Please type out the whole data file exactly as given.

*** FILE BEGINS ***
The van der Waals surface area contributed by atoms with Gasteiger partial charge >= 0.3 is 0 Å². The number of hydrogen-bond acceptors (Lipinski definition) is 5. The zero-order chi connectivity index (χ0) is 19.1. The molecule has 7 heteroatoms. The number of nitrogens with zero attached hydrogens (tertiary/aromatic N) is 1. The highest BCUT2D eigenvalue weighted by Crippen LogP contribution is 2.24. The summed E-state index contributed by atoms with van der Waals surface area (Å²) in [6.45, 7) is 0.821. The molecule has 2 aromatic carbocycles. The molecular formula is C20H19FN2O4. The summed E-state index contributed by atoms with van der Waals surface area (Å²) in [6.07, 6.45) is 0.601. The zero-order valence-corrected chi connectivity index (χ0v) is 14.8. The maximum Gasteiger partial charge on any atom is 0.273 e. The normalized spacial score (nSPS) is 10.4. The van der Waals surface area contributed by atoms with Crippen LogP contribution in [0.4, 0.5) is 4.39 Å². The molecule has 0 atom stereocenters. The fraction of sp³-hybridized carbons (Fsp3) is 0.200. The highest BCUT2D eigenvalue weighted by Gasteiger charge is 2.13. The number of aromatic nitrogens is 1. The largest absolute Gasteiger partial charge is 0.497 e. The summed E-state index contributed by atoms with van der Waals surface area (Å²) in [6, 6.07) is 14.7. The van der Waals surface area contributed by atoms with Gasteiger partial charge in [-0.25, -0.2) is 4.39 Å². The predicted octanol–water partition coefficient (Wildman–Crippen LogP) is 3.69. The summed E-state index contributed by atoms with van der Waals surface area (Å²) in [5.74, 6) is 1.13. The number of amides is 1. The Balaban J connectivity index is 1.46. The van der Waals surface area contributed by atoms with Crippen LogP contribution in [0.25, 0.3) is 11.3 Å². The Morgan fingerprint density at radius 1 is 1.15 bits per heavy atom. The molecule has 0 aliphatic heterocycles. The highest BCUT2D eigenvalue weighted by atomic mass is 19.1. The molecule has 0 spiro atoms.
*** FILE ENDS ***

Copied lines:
The van der Waals surface area contributed by atoms with Gasteiger partial charge >= 0.3 is 0 Å². The number of hydrogen-bond acceptors (Lipinski definition) is 5. The zero-order chi connectivity index (χ0) is 19.1. The molecule has 7 heteroatoms. The number of nitrogens with zero attached hydrogens (tertiary/aromatic N) is 1. The highest BCUT2D eigenvalue weighted by Crippen LogP contribution is 2.24. The summed E-state index contributed by atoms with van der Waals surface area (Å²) in [6.45, 7) is 0.821. The molecule has 2 aromatic carbocycles. The molecular formula is C20H19FN2O4. The summed E-state index contributed by atoms with van der Waals surface area (Å²) in [6.07, 6.45) is 0.601. The zero-order valence-corrected chi connectivity index (χ0v) is 14.8. The maximum Gasteiger partial charge on any atom is 0.273 e. The normalized spacial score (nSPS) is 10.4. The van der Waals surface area contributed by atoms with Crippen LogP contribution in [0.4, 0.5) is 4.39 Å². The molecule has 0 atom stereocenters. The fraction of sp³-hybridized carbons (Fsp3) is 0.200. The highest BCUT2D eigenvalue weighted by Gasteiger charge is 2.13. The number of aromatic nitrogens is 1. The largest absolute Gasteiger partial charge is 0.497 e. The summed E-state index contributed by atoms with van der Waals surface area (Å²) in [6, 6.07) is 14.7. The van der Waals surface area contributed by atoms with Gasteiger partial charge in [-0.25, -0.2) is 4.39 Å². The predicted octanol–water partition coefficient (Wildman–Crippen LogP) is 3.69. The summed E-state index contributed by atoms with van der Waals surface area (Å²) in [5.74, 6) is 1.13. The number of amides is 1. The Balaban J connectivity index is 1.46. The van der Waals surface area contributed by atoms with Crippen LogP contribution in [0.25, 0.3) is 11.3 Å². The Morgan fingerprint density at radius 1 is 1.15 bits per heavy atom. The molecule has 0 aliphatic heterocycles. The highest BCUT2D eigenvalue weighted by atomic mass is 19.1. The molecule has 0 spiro atoms.